Lars Ulrich thinks he cannot get any better at playing drums anymore. He also thinks he’s gotten worse. Ulrich spoke with Drum! Magazine about his drumming skills and all things Metallica. And while the court of metal public opinion about the skinsman has shifted from him being one of the best drummers out there to a somewhat sloppy player with his best years potentially behind him, he doesn’t necessarily disagree. Here are his thoughts on the looser feel of Death Magnetic and his own drumming skills:
I usually feel like I’ve regressed. [laughs] I’m like, “Why can’t I do that anymore?” You know, when I heard these songs a couple of months ago, I thought that it sounded really exciting. I thought there was a really good, lively vibe — it’s a bunch of guys just playing together, and it sounded really full of energy and spunk and liveliness. And that was kind of the whole thing on the Death Magnetic sessions was to try to keep all that energy as preserved as possible. The one thing I’m really proud of with the Death Magnetic album is just how f__king lively it sounds. How it doesn’t sound careful, it doesn’t sound stale. It doesn’t sound, kind of, too cerebral — it’s just physical. It’s just lively and full of spunk and full of people that are playing music with each other, in a room, you know?
On the ‘Beyond Magnetic’ EP that was realeased in early 2012, he says that it was mostly about capturing the vibe of the Death Magnetic recordings and showing that vibe to the fans:
The idea [with Beyond Magnetic] was basically that we had four songs from the Death Magnetic sessions and we wanted to give the 25,000 members of our fan club a 30th anniversary gift. […] And we don’t have anything laying around or left over from back in the day, so the only thing that we had laying around were these four songs from Magnetic, so we gifted them to members of our fan club. And the response has been so positive and so overwhelming that somebody called up and said, “Why don’t you put those out on a conventional CD?” And were like, “You know what? Sure.” We don’t over-think this kind of stuff very much. […] I think we made a bunch of records in the ’90s where the drum tracks were very good, very technical. But what we are doing now on Beyond Magnetic is a little more about capturing a vibe.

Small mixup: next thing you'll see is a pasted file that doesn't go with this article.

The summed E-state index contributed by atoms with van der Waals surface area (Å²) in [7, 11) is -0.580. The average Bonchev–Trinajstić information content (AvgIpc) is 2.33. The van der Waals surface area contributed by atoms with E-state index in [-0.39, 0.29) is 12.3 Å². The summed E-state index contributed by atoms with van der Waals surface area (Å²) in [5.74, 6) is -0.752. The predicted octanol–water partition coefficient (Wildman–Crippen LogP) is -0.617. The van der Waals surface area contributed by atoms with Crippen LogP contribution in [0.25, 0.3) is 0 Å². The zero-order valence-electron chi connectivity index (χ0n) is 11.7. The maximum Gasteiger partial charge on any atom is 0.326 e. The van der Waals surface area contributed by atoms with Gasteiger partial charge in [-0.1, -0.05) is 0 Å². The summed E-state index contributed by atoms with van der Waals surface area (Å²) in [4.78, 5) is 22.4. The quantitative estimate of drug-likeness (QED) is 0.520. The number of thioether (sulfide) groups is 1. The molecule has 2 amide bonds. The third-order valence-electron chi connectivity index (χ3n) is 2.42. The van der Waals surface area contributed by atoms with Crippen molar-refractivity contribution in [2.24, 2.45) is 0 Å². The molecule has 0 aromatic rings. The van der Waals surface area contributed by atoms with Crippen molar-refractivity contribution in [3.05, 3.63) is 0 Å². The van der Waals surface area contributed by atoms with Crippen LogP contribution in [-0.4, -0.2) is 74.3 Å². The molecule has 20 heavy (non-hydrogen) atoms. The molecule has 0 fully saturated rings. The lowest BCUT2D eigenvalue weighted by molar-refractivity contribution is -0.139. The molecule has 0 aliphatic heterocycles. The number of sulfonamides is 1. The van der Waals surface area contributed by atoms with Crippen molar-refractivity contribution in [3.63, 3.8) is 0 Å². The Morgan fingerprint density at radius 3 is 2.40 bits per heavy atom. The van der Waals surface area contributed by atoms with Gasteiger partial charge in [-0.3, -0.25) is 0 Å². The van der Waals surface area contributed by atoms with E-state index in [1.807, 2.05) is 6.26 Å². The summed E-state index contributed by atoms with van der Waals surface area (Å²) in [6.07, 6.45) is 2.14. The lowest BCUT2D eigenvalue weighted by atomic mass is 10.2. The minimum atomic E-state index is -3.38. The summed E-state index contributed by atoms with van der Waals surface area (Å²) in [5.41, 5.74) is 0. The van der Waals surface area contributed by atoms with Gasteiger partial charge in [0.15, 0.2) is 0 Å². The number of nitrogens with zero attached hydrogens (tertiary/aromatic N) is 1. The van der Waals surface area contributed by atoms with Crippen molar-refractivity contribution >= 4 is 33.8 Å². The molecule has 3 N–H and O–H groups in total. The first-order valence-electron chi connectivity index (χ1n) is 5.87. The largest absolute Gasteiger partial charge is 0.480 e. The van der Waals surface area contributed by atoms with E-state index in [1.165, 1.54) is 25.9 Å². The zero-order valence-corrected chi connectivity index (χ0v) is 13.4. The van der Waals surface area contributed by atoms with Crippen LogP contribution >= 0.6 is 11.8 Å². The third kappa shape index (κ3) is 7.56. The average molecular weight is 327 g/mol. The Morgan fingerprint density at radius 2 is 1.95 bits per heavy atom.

On practicing, he says that it is more like a daily run you do in order to stay healthy rather than trying to get better at something:
What happens is that I just sit down and kind of play to just more stay in shape. You know, Metallica was up to two or three months off last year, and I would sit down, I have an iPod next to my drums so I can play along to all kind of crazy stuff, and try to see if I can land in the same zip code of some of that stuff occasionally. But I can’t say that I sit down to necessarily practice to sort of get better. For most of my stuff, it’s about listening and about interpreting stuff that I’m listening to. So all the kind of sitting down and, you know, “Now I’m going to do thirty-second-note paradiddles standing on my head” — you know what I mean? I don’t do that kind of stuff so much.
In regard to the new generation of speed metal drummers, Lars has moved on as well:
Those guys [the new crop of speed-metal drummers], I think they do something that’s so … that’s not the stuff that I do. Not just not what I do but also not what I’m interested in doing. Their stuff is so technical, and I totally respect it, I admire it, but I’m much more interested in kind of more traditional things, like songwriting and groove and attitude and vibe.
[via Drum! Magazine]